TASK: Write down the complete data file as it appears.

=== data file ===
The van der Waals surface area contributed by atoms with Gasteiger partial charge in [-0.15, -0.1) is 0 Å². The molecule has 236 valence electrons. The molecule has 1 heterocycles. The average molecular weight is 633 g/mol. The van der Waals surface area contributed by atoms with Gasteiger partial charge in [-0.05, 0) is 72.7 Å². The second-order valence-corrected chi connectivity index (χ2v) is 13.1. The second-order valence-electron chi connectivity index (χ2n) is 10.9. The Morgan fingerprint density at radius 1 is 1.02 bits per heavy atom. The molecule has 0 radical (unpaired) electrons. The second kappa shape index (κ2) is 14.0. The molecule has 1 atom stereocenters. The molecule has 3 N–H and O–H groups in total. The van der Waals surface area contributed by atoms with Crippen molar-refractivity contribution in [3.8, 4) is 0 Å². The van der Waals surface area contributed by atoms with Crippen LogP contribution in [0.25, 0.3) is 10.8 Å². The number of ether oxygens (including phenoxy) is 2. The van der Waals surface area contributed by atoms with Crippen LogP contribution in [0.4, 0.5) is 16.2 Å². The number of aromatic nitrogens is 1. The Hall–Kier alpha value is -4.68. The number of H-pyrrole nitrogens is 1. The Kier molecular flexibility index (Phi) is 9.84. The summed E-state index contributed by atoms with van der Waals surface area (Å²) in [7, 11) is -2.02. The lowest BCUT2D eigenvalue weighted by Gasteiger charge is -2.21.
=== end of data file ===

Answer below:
The van der Waals surface area contributed by atoms with Gasteiger partial charge in [-0.15, -0.1) is 0 Å². The molecule has 236 valence electrons. The molecule has 1 heterocycles. The average molecular weight is 633 g/mol. The van der Waals surface area contributed by atoms with Gasteiger partial charge in [-0.05, 0) is 72.7 Å². The second-order valence-corrected chi connectivity index (χ2v) is 13.1. The second-order valence-electron chi connectivity index (χ2n) is 10.9. The Morgan fingerprint density at radius 1 is 1.02 bits per heavy atom. The molecule has 0 radical (unpaired) electrons. The second kappa shape index (κ2) is 14.0. The molecule has 1 atom stereocenters. The molecule has 3 N–H and O–H groups in total. The van der Waals surface area contributed by atoms with Crippen molar-refractivity contribution in [3.8, 4) is 0 Å². The van der Waals surface area contributed by atoms with Crippen LogP contribution in [0.25, 0.3) is 10.8 Å². The number of ether oxygens (including phenoxy) is 2. The van der Waals surface area contributed by atoms with Crippen LogP contribution in [0.4, 0.5) is 16.2 Å². The number of aromatic nitrogens is 1. The Hall–Kier alpha value is -4.68. The number of H-pyrrole nitrogens is 1. The Kier molecular flexibility index (Phi) is 9.84. The summed E-state index contributed by atoms with van der Waals surface area (Å²) in [7, 11) is -2.02. The lowest BCUT2D eigenvalue weighted by Gasteiger charge is -2.21.